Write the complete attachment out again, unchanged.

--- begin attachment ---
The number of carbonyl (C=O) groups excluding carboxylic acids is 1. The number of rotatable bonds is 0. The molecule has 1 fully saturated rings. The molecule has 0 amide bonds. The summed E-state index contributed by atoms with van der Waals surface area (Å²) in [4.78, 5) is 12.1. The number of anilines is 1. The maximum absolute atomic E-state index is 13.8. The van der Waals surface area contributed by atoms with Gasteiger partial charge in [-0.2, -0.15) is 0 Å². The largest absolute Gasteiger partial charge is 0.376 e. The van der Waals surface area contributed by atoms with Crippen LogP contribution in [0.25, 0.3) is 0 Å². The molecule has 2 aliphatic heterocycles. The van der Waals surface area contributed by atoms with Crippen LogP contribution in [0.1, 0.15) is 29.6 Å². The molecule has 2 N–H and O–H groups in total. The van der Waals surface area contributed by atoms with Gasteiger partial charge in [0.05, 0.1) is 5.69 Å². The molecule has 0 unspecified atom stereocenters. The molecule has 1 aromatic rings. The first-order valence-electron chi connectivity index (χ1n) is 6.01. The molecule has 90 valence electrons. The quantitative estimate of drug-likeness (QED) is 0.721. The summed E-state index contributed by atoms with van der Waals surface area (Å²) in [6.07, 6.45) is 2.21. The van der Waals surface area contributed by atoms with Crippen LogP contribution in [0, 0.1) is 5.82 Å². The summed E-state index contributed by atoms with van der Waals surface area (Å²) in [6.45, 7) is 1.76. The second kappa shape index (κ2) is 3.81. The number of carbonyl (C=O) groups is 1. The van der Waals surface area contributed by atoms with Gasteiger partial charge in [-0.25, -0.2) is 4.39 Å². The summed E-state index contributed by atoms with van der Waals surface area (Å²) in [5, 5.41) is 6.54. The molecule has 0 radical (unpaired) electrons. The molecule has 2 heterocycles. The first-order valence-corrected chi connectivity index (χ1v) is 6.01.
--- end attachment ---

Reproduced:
The number of carbonyl (C=O) groups excluding carboxylic acids is 1. The number of rotatable bonds is 0. The molecule has 1 fully saturated rings. The molecule has 0 amide bonds. The summed E-state index contributed by atoms with van der Waals surface area (Å²) in [4.78, 5) is 12.1. The number of anilines is 1. The maximum absolute atomic E-state index is 13.8. The van der Waals surface area contributed by atoms with Gasteiger partial charge in [-0.2, -0.15) is 0 Å². The largest absolute Gasteiger partial charge is 0.376 e. The van der Waals surface area contributed by atoms with Crippen LogP contribution in [0.25, 0.3) is 0 Å². The molecule has 2 aliphatic heterocycles. The van der Waals surface area contributed by atoms with Crippen LogP contribution in [0.1, 0.15) is 29.6 Å². The molecule has 2 N–H and O–H groups in total. The van der Waals surface area contributed by atoms with Gasteiger partial charge in [0.05, 0.1) is 5.69 Å². The molecule has 0 unspecified atom stereocenters. The molecule has 1 aromatic rings. The first-order valence-electron chi connectivity index (χ1n) is 6.01. The molecule has 90 valence electrons. The quantitative estimate of drug-likeness (QED) is 0.721. The summed E-state index contributed by atoms with van der Waals surface area (Å²) in [6.07, 6.45) is 2.21. The van der Waals surface area contributed by atoms with Crippen LogP contribution in [0, 0.1) is 5.82 Å². The summed E-state index contributed by atoms with van der Waals surface area (Å²) in [6.45, 7) is 1.76. The second kappa shape index (κ2) is 3.81. The number of carbonyl (C=O) groups is 1. The van der Waals surface area contributed by atoms with Gasteiger partial charge in [-0.25, -0.2) is 4.39 Å². The summed E-state index contributed by atoms with van der Waals surface area (Å²) in [5, 5.41) is 6.54. The molecule has 0 radical (unpaired) electrons. The molecule has 2 heterocycles. The first-order valence-corrected chi connectivity index (χ1v) is 6.01.